Sean Dyche was brought to Everton by Farhad Moshiri to replace Frank Lampard in January 2023 with the club in free-fall and in very real danger of being sucked down in the Championship, a year after escaping relegation with just one game to spare. The Blues were 19th in the Premier League and had registered just one win in 14 games in all competitions when he took over, charged with keeping the team in the Premier League.
Dyche began his footballing career in the youth team at Nottingham Forest under, Brian Clough, and in interviews he often refers to some of the no-nonsense values that the legendary manager instilled in him in his formative years as a player and have formed the bedrock of his own approach to coaching and man-management.
A broken leg hampered his development and he left the City Ground before he could make his senior debut, signing for Chesterfield in 1990 where he would spend seven years, play more than 230 league games, captain the Spireites and reach the semi-finals of the FA Cup in which he scored a penalty in a 3-3 draw with Middlesbrough, only to see his Wembley dream dashed by defeat in the replay.
He left the Derbyshire club for Bristol City in 1997, helping them win promotion to what was then still known as Football League Division One and had a spell on loan at Luton before signing for Millwall where he again tasted the thrill of promotion to the second tier, missing out on the Premier League when the Lions lost in the playoffs to Birmingham City.
After three years in East London, Dyche then moved to Watford where he spent another three seasons and, after finishing his playing career at Northampton Town, he returned to Vicarage Road as an Under-18s coach in 2007 before being promoted to assistant manager of the first team under Malky Mackay. Mackay’s departure for Cardiff City saw Dyche promoted again to the full manager’s role in the summer of 2011 but it was a position he held for just one season. Despite leading the Hornets to their highest league position for four years, Dyche was a victim of the changes ushered in by the incoming Pozzo family who replaced him with Gianfranco Zola.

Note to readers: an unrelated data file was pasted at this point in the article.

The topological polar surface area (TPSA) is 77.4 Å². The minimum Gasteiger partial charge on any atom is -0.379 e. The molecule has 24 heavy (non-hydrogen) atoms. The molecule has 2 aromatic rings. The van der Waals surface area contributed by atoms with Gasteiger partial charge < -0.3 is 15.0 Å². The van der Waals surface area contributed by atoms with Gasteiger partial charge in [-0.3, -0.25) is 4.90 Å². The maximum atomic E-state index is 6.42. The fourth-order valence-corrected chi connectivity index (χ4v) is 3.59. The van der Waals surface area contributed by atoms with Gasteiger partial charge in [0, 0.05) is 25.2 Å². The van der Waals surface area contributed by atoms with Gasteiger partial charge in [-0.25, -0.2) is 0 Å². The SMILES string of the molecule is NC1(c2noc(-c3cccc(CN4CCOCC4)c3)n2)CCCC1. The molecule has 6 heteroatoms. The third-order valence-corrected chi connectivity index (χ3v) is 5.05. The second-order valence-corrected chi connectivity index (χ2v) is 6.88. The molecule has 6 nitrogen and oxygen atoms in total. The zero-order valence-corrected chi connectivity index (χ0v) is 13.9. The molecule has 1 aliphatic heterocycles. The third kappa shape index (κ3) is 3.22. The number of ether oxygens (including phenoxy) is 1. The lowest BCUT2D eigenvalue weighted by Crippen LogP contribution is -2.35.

Dyche was out of work for just a few months because in September 2012, Burnley came calling in their search for a successor to Eddie Howe who had left Turf Moor to return to Bournemouth after an unsuccessful spell in Lancashire where he had failed to properly settle. Dyche would, of course, remain with the Clarets for 10 years, taking them back into the top flight at the first time of asking. Demotion back to the Championship followed in 2015 but they were back the following year and the manager would be handed a new contract with the club in the middle of the season.
It was in that 2017-18 campaign that Dyche steered Burnley to the heady heights of seventh place and a berth in the Europa League, finishing a place above Everton and doing the double over the Blues in the process. Typically for a club with such comparatively meagre resources, it was a squad that boasted no real stars. It was, however, a side set up in Dyche’s image and perfectly tailored to his 4-4-2 formation. Up front, New Zealand international, Chris Wood, finished the campaign with 10 goals and Ashley Barnes chipped in with nine ahead of Belgian international midfield schemer Steven Defour, a solid defensive pairing of Ben Mee and James Tarkowski and emerging goalkeeping talent Nick Pope.
It was largely the same group that kept Burnley up the following season, with 19-year-old winger Dwight McNeil breaking into the senior side, and which finished 10th in 2019-20, again above Everton, with Jay Rodriguez really the only stand-out addition to the core group.
The arrival of US investment firm ALK Capital in 2020 signalled a shift at Burnley, however, and Burnley as with the club headed for the Championship in April 2022, Dyche was dismissed, a consequence of poor results and a souring relationship with the new owners.
When Lampard was sacked, Dyche was quickly installed as a candidate for the role alongside ex-Leeds boss Marcelo Bielsa, not least because both were out of work. The enigmatic, dynamic and mercurial Bielsa emerged as Moshiri's favoured option and the Argentine jetted to England to hold talks in the final week of January but returned to South America without the Everton hierarchy agreeing to his suggestion of working with the Under-21s for the remainder of the season while his staff oversaw first-team responsibilities.
That left Dyche as the obvious candidate and he was hired on 27th January, just four days before the end of a transfer window that supporters had labelled as potentially the most important in the club's history. The deadline came and went with no new acquisitions and the new manager got on with the job of assessing, rallying and motivating a dejected squad for the steep challenge ahead.
His tenure got off to the perfect start with a 1-0 win over clear Premier League leaders at the time, Arsenal, ending the Gunners' long unbeaten streak that stretched back to the previous September and beat relegation rivals Leeds by the same scoreline either side of a derby defeat at Anfield.
Over the next three months, Dyche managed to guide Everton to enough points that by the time the final day of the season arrived, the Blues knew they just needed to beat Bournemouth to escape relegation. It was a close-run thing as Leicester City did their part in their final home game against West Ham but a fabulous Abdoulaye Doucoure strike earned another narrow 1-0 win that kept the club in the top flight.
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